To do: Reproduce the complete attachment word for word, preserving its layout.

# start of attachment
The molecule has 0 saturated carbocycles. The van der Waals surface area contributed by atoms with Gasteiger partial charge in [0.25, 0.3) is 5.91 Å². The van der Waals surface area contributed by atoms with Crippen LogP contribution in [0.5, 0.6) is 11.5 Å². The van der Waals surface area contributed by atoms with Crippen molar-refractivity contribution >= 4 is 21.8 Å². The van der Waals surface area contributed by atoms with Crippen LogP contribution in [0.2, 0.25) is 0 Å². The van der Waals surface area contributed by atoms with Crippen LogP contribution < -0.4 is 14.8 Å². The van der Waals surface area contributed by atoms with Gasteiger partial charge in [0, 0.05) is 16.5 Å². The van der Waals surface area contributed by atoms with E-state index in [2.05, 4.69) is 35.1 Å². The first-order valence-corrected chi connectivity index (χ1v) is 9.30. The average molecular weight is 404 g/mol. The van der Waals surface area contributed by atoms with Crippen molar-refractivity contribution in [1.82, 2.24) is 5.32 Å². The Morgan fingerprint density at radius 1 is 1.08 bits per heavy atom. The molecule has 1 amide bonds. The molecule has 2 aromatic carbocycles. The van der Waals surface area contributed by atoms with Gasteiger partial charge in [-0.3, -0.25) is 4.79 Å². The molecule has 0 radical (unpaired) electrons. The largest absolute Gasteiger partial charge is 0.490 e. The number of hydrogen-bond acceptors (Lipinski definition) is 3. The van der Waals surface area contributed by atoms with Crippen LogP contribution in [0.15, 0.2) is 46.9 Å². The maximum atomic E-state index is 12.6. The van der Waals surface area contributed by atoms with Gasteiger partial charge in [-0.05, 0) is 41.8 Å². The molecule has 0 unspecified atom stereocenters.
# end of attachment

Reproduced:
The molecule has 0 saturated carbocycles. The van der Waals surface area contributed by atoms with Gasteiger partial charge in [0.25, 0.3) is 5.91 Å². The van der Waals surface area contributed by atoms with Crippen LogP contribution in [0.5, 0.6) is 11.5 Å². The van der Waals surface area contributed by atoms with Crippen molar-refractivity contribution >= 4 is 21.8 Å². The van der Waals surface area contributed by atoms with Crippen LogP contribution in [0.2, 0.25) is 0 Å². The van der Waals surface area contributed by atoms with Crippen LogP contribution < -0.4 is 14.8 Å². The van der Waals surface area contributed by atoms with Gasteiger partial charge in [0, 0.05) is 16.5 Å². The van der Waals surface area contributed by atoms with E-state index in [2.05, 4.69) is 35.1 Å². The first-order valence-corrected chi connectivity index (χ1v) is 9.30. The average molecular weight is 404 g/mol. The van der Waals surface area contributed by atoms with Crippen molar-refractivity contribution in [1.82, 2.24) is 5.32 Å². The Morgan fingerprint density at radius 1 is 1.08 bits per heavy atom. The molecule has 1 amide bonds. The molecule has 2 aromatic carbocycles. The van der Waals surface area contributed by atoms with Gasteiger partial charge in [-0.3, -0.25) is 4.79 Å². The molecule has 0 radical (unpaired) electrons. The largest absolute Gasteiger partial charge is 0.490 e. The number of hydrogen-bond acceptors (Lipinski definition) is 3. The van der Waals surface area contributed by atoms with Crippen LogP contribution in [0.15, 0.2) is 46.9 Å². The maximum atomic E-state index is 12.6. The van der Waals surface area contributed by atoms with Gasteiger partial charge in [-0.05, 0) is 41.8 Å². The molecule has 0 unspecified atom stereocenters.